If you aren’t convinced by now that berries rank high among the anointed superfoods, researchers just added another reason to believe. In addition to being credited with reducing certain kinds of cancers, sharpening memory and improving vision, strawberries, blueberries and their berry cousins are now being linked to decreasing your chances of developing Parkinson’s disease, say scientists at the Harvard School of Public Health.
The key is in the flavonoids: antioxidant chemicals found in plants and fruits—and found in higher concentrations in berries as well as citrus, chocolate, red wine and tea.
Study author Xiang Gao, MD, PhD, and colleagues tracked almost 50,000 men and more than 80,000 women for a couple of decades and monitored their flavonoid intake.
Subjects filled out questionnaires on the types of foods they consumed. Researchers calculated the amount of flavonoids eaten by each volunteer and then analyzed the association between flavonoid consumption and risk for Parkinson’s. They also analyzed consumption of five major sources of foods rich in flavonoids: tea, berries, apples, red wine and oranges or orange juice. The participants were followed for 20–22 years.
During that time, 805 people developed Parkinson’s disease. In men, the top 20% who consumed the most flavonoids were about 40% less likely to develop Parkinson’s disease than the bottom 20% who consumed the least amount of flavonoids. In women, there was no relationship between overall flavonoid consumption and developing Parkinson’s disease. However, when subclasses of flavonoids were examined, regular consumption of anthocyanins, which are mainly obtained from berries, were found to be associated with a lower risk of Parkinson’s disease in both men and women.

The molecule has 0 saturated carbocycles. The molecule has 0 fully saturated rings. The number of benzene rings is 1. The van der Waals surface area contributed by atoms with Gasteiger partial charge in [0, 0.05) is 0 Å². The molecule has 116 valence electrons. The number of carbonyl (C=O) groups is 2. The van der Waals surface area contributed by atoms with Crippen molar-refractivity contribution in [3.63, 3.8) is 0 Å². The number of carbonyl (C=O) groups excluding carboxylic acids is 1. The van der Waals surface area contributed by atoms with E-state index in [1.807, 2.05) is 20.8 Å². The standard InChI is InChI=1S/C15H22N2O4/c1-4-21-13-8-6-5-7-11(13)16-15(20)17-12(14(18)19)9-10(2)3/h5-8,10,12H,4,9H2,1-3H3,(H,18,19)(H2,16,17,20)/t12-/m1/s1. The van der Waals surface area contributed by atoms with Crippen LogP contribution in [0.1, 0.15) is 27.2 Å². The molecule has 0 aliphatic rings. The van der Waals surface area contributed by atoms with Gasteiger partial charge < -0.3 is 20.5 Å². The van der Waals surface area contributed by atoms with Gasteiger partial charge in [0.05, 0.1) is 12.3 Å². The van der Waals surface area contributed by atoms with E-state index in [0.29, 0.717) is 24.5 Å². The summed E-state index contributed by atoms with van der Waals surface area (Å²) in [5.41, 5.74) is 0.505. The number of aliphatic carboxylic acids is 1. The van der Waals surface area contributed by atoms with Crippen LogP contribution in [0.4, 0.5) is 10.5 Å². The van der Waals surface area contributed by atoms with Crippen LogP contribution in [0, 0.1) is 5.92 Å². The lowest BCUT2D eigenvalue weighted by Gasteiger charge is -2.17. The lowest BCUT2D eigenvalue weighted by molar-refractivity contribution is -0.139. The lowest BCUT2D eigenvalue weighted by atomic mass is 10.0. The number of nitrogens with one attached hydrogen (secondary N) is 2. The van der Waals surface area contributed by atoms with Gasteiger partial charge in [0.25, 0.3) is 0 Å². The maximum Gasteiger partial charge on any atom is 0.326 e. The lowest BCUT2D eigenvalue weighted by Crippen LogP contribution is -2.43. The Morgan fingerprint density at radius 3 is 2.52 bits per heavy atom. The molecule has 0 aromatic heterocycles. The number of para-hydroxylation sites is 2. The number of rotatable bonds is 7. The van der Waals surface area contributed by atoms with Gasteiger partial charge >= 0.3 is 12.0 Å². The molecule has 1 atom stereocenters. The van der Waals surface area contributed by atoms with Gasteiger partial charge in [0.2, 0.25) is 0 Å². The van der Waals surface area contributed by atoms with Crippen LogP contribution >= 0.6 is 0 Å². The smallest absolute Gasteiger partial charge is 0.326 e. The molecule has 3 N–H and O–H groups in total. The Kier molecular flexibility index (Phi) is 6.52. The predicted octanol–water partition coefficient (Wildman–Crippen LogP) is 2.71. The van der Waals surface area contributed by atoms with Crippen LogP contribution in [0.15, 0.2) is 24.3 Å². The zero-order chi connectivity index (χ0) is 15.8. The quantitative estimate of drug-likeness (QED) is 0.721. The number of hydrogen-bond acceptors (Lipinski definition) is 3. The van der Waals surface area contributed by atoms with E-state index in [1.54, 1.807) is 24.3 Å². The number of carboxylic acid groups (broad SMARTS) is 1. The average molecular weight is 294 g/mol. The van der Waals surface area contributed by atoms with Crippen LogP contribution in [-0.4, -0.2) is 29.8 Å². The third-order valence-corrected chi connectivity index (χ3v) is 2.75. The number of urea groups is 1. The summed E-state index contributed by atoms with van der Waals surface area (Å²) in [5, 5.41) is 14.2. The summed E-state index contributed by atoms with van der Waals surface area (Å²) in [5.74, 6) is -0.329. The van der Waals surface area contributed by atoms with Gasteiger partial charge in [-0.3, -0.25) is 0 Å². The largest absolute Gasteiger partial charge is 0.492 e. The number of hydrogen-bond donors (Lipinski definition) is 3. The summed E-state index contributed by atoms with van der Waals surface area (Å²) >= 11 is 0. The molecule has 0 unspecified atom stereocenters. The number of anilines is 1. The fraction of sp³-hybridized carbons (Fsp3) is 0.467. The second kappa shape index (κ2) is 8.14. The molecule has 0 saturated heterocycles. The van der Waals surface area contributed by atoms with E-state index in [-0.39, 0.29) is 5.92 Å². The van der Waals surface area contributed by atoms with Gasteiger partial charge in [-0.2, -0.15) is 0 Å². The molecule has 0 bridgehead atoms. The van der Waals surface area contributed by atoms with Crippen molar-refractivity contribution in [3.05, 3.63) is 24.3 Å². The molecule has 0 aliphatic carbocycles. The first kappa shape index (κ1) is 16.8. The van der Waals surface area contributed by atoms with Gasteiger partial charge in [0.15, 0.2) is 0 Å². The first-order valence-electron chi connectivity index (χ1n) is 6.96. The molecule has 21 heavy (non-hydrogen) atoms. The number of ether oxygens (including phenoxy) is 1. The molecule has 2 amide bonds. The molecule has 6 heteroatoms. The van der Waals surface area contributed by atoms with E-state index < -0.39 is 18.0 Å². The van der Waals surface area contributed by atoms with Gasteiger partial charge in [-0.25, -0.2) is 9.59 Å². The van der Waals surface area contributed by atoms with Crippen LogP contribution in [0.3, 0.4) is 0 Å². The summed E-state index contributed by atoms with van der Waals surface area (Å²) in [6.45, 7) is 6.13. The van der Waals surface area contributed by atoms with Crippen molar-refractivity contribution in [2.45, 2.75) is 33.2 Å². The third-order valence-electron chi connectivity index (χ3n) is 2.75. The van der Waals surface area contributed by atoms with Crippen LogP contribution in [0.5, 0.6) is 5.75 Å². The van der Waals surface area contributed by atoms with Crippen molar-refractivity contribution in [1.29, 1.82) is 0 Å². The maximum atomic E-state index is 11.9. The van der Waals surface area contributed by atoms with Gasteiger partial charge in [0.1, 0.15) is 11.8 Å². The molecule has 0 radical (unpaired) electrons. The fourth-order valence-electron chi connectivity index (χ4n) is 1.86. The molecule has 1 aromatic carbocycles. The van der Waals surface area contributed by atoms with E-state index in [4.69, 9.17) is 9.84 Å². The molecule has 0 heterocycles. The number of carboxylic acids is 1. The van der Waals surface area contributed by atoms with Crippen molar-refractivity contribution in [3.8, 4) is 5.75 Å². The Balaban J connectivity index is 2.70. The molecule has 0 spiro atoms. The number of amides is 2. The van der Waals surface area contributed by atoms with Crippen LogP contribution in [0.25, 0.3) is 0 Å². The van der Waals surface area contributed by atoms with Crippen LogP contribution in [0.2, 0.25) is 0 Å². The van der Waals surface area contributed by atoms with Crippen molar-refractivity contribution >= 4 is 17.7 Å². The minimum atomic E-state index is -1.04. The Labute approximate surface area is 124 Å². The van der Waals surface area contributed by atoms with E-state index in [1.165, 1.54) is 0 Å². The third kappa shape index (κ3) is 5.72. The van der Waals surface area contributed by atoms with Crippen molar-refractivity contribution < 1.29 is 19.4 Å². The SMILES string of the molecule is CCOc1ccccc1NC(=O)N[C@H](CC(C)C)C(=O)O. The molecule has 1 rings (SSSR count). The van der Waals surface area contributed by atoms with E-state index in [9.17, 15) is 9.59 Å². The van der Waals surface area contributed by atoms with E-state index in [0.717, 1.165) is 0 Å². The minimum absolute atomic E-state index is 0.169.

“This is the first study in humans to examine the association between flavonoids and risk of developing Parkinson’s disease,” Gao said in a press release issued by the American Academy of Neurology. “Our findings suggest that flavonoids, specifically a group called anthocyanins, may have neuroprotective effects. If confirmed, flavonoids may be a natural and healthy way to reduce your risk of developing Parkinson’s disease.”
The study was presented at the American Academy of Neurology’s annual meeting in April.
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